War of the Rebellion: Serial 073 Page 0516 THE ATLANTA CAMPAIGN. Chapter L.

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fled, leaving their piece of artillery in our possession. The crossing was secured without the loss of a man. By night a bridge had been laid, and General Cox had his division across and securely intrenched. Details of expert boatmen from General Hascall's division rendered efficient service in running the bateaux. My thanks are due to Colonel Buell and his regiment for the admirable manner in which they performed their important part. The next morning near Roswell, and opened communication with my command. Hascall's division also followed General Cox's, and the two divisions occupied a secure tete-de-pont a mile in depth, giving ample room for the debouch of the whole army.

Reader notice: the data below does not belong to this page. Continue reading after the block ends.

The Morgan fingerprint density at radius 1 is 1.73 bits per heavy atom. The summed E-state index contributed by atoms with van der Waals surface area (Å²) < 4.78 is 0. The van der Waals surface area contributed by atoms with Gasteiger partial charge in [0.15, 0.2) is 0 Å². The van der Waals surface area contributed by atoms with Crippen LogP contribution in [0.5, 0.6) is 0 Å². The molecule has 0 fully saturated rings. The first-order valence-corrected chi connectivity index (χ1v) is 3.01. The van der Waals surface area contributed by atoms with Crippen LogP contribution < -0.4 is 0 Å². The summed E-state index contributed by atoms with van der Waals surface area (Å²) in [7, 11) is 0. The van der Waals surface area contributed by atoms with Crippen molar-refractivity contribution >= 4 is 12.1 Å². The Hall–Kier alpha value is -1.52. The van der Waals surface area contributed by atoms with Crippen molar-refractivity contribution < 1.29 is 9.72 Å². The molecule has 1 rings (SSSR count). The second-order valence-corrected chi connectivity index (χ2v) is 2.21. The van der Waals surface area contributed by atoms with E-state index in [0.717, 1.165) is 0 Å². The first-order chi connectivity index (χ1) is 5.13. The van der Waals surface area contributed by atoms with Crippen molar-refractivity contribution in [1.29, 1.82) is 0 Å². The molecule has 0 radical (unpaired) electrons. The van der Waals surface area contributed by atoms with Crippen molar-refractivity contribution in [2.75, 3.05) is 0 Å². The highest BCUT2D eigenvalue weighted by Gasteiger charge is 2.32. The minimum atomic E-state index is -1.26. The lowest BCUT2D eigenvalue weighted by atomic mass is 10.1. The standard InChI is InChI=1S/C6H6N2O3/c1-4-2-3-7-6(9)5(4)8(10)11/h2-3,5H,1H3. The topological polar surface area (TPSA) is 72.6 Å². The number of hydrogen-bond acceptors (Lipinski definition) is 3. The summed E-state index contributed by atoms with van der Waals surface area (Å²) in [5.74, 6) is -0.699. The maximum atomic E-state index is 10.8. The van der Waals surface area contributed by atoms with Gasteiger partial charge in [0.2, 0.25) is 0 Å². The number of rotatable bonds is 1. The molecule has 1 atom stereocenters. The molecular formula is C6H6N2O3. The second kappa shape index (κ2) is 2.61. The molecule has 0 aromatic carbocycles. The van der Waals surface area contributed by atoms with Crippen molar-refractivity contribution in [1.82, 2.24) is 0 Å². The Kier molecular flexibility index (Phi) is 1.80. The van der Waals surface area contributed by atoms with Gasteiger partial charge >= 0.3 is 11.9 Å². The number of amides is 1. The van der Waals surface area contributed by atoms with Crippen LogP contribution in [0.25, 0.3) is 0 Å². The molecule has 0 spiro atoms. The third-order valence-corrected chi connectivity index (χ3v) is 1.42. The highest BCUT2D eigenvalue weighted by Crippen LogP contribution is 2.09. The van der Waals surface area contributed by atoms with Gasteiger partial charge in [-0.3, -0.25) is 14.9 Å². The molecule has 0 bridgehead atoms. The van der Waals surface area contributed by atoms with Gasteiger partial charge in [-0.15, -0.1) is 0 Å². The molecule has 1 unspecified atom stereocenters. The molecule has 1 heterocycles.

The operations against Atlanta and the Augusta railroad commenced on the 18th of July. The Army of the Ohio, being the center in this movement, marched via Cross Keys upon Decatur. No serious opposition was encountered until we reached Peach Tree Creek, about two miles from Decatur. From this point our advance was contested by a heavy force of dismounted cavalry. Hascall, having the advance, entered Decatur about 3 p. m. on the 19th, broke the telegraph line, and destroyed a mile of railroad. The depot, containing a large amount of army stores, also some wagons and other property, were fired by the enemy before they abandoned the town. General Cox turned his head of column near the crossing of Peach Tree, toward Atlanta, and took position for the night about four miles from that place. At evening, upon the arrival of troops of the Army of the Tennessee in Decatur, General Hascall withdrew, and took position in reserve to General Cox. On the 20th General Cox advanced about a mile and a half toward Atlanta against a stubborn resistance, when it became necessary to halt until communication could be opened with the Army of the Cumberland, advancing on the right, and secure his flank, the enemy being in position nearly parallel to the road on which he was advancing. General Cox, therefore, formed line to the right and when the Fourth Corps came up on the right General Hascall passed to the front, engaged the enemy, and drove him back into his intrenched position, near the Howard house. Here operations were suspended, and the troops intrenched for the night. The 21st was spent in reconnaissance, cutting roads, and opening communication with Army of the Tennessee, which had advanced along and south of the railroad. At 1 o'clock in the morning of the 22nd our pickets discovered that the enemy had abandoned his works in our front, and a reconnaissance soon developed the fact that they had fallen back to the main defenses of Atlanta. Early in the morning we advanced and took up position in front of the Howard house, intrenched, and established batteries, preparatory to operations against the town. Shortly before noon, the enemy having commenced a heavy attack upon the Army of the Tennessee, three brigades of Cox's division and one of Hascall's were put in reserve, ready to act when the general-in-chief, who was present, might direct. About noon Reilly's brigade was sent to Pea Vine Creek, to protect our rear against a force which had turned our left through Decatur, and was reported to be threatening our trains. About 1 p. m. General Cox was sent with two brigades to a point on the railroad about a mile from Decatur, to cover the immediate left rear of the Army of the Tennessee. These dispositions proved ample, and the enemy was deterred from making further attempts to strike our